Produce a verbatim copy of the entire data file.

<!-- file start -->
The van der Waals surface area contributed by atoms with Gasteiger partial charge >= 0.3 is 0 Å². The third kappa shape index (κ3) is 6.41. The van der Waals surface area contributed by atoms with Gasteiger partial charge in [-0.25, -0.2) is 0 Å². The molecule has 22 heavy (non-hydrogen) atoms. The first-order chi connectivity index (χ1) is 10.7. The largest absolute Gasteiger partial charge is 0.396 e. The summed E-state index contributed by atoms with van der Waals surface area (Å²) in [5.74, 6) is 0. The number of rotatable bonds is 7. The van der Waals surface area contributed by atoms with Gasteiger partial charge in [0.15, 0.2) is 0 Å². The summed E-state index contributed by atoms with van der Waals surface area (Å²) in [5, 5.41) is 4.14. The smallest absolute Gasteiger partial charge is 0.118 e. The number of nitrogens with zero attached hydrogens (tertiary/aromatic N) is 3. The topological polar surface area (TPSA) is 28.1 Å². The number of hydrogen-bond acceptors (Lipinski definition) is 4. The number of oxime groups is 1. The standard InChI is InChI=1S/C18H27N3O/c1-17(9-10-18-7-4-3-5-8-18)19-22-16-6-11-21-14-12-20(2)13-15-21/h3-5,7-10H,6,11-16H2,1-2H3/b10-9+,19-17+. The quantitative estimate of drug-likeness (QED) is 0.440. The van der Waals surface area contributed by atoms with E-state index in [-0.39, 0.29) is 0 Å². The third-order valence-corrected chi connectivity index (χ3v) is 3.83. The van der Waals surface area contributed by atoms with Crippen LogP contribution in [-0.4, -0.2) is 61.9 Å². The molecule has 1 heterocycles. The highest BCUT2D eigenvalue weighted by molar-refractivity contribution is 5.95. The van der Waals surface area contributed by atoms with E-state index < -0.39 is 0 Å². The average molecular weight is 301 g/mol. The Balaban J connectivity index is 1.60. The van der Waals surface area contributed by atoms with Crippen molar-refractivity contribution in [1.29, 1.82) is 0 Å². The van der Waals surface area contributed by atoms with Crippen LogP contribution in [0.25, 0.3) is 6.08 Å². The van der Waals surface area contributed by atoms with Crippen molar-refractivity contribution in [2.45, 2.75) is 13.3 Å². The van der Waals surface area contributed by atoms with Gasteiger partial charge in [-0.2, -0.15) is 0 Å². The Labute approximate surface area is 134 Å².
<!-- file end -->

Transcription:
The van der Waals surface area contributed by atoms with Gasteiger partial charge >= 0.3 is 0 Å². The third kappa shape index (κ3) is 6.41. The van der Waals surface area contributed by atoms with Gasteiger partial charge in [-0.25, -0.2) is 0 Å². The molecule has 22 heavy (non-hydrogen) atoms. The first-order chi connectivity index (χ1) is 10.7. The largest absolute Gasteiger partial charge is 0.396 e. The summed E-state index contributed by atoms with van der Waals surface area (Å²) in [5.74, 6) is 0. The number of rotatable bonds is 7. The van der Waals surface area contributed by atoms with Gasteiger partial charge in [0.15, 0.2) is 0 Å². The summed E-state index contributed by atoms with van der Waals surface area (Å²) in [5, 5.41) is 4.14. The smallest absolute Gasteiger partial charge is 0.118 e. The number of nitrogens with zero attached hydrogens (tertiary/aromatic N) is 3. The topological polar surface area (TPSA) is 28.1 Å². The number of hydrogen-bond acceptors (Lipinski definition) is 4. The number of oxime groups is 1. The standard InChI is InChI=1S/C18H27N3O/c1-17(9-10-18-7-4-3-5-8-18)19-22-16-6-11-21-14-12-20(2)13-15-21/h3-5,7-10H,6,11-16H2,1-2H3/b10-9+,19-17+. The quantitative estimate of drug-likeness (QED) is 0.440. The van der Waals surface area contributed by atoms with E-state index in [-0.39, 0.29) is 0 Å². The third-order valence-corrected chi connectivity index (χ3v) is 3.83. The van der Waals surface area contributed by atoms with Crippen LogP contribution in [-0.4, -0.2) is 61.9 Å². The molecule has 1 heterocycles. The highest BCUT2D eigenvalue weighted by molar-refractivity contribution is 5.95. The van der Waals surface area contributed by atoms with E-state index < -0.39 is 0 Å². The average molecular weight is 301 g/mol. The Balaban J connectivity index is 1.60. The van der Waals surface area contributed by atoms with Crippen molar-refractivity contribution in [1.29, 1.82) is 0 Å². The van der Waals surface area contributed by atoms with Crippen LogP contribution in [0.25, 0.3) is 6.08 Å². The van der Waals surface area contributed by atoms with Crippen molar-refractivity contribution in [2.45, 2.75) is 13.3 Å². The van der Waals surface area contributed by atoms with Gasteiger partial charge in [-0.2, -0.15) is 0 Å². The Labute approximate surface area is 134 Å².